Economic and Social Council
Item 21 (b) of the provisional list*
Strengthening of the coordination of humanitarian and disaster relief assistance of the United Nations, including special economic assistance: special economic assistance to individual countries or regions
Economic and Social Council
Substantive session of 2002
New York, 1-26 July 2002
Item 5 of the provisional agenda**
Special economic, humanitarian and disaster relief assistance
Assistance to Mozambique
Report of the Secretary-General+
The present report has been prepared pursuant to General Assembly resolution 55/167 of 14 December 2000, in which the Secretary- General was requested to report to the Assembly on the strengthening of the coordination of humanitarian and disaster relief assistance of the United Nations, including special economic assistance, through the Economic and Social Council, in support of the efforts of the Government of Mozambique. This report describes follow-up initiatives undertaken in response to the 2000 floods, preparation for and response to the 2001 floods, and other United Nations assistance init iatives in support of the Government of Mozambique.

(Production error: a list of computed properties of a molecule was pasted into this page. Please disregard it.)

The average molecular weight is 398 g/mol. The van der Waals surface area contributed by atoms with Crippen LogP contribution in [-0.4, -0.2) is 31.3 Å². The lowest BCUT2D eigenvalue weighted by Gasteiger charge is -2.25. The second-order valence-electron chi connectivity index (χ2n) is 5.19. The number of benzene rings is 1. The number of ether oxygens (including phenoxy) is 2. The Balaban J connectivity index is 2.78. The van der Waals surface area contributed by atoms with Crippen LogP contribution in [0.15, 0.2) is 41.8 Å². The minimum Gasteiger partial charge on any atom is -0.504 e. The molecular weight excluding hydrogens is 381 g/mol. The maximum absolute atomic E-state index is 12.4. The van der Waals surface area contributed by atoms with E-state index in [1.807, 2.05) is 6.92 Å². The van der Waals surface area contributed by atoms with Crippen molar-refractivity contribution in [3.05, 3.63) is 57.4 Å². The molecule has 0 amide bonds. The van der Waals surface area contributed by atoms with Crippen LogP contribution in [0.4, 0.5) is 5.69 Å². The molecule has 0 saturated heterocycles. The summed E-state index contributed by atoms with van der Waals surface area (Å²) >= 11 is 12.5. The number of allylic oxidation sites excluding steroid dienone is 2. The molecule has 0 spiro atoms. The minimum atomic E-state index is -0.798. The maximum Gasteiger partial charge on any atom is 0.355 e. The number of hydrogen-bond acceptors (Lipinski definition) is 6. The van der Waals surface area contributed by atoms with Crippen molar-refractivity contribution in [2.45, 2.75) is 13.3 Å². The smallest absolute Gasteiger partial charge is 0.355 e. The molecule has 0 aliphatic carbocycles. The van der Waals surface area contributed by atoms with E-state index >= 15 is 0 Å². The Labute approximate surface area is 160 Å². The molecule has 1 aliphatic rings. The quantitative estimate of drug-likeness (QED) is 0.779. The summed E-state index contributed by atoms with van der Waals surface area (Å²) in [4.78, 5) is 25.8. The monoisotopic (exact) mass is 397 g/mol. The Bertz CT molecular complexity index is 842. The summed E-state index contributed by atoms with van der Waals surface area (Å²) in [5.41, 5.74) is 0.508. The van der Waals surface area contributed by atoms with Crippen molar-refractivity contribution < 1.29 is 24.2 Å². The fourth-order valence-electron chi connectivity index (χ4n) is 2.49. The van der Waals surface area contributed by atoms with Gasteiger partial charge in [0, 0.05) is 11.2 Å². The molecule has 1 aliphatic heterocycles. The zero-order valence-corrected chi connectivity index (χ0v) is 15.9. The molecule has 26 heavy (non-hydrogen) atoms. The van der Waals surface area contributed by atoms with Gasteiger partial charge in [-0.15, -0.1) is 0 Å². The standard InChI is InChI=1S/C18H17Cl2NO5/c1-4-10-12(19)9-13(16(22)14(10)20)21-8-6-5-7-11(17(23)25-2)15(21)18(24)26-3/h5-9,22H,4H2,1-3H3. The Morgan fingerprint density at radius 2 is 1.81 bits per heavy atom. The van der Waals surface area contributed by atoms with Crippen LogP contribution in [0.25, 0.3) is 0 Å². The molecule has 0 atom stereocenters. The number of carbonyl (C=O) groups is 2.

1. According to the United Nations Development Programme (UNDP) Human Development Report, 2001,1 Mozambique’s human development index ranks 157 out of 162 countries.2 The millions of refugees and internally displaced who returned home after the signing of the 1992 General Peace Agreement for Mozambique3 were aided by normal rains that allowed many to re -establish their lives and livelihoods as selfsubsistent farmers. By 1996, the Government had achieved macroeconomic stability, registering an average 10 per cent real annual growth rate in a noninflationary environment. Annual per capita income is currently $210. In real per capita terms, gross domestic product (GDP) grew by 7.5 per cent from 1996 to 2001. Agriculture accounts for approximately 27 per cent of GDP and employs some 70 per cent of the population.
2. The factors underlying the positive evolution in the economy, besides the establishment of peace, are the introduction of a vibrant mu ltiparty democracy and the launching of a programme of economic reform that included a transition from a centralized system towards greater openness and increasing reliance on market mechanisms with a growing role for the private sector.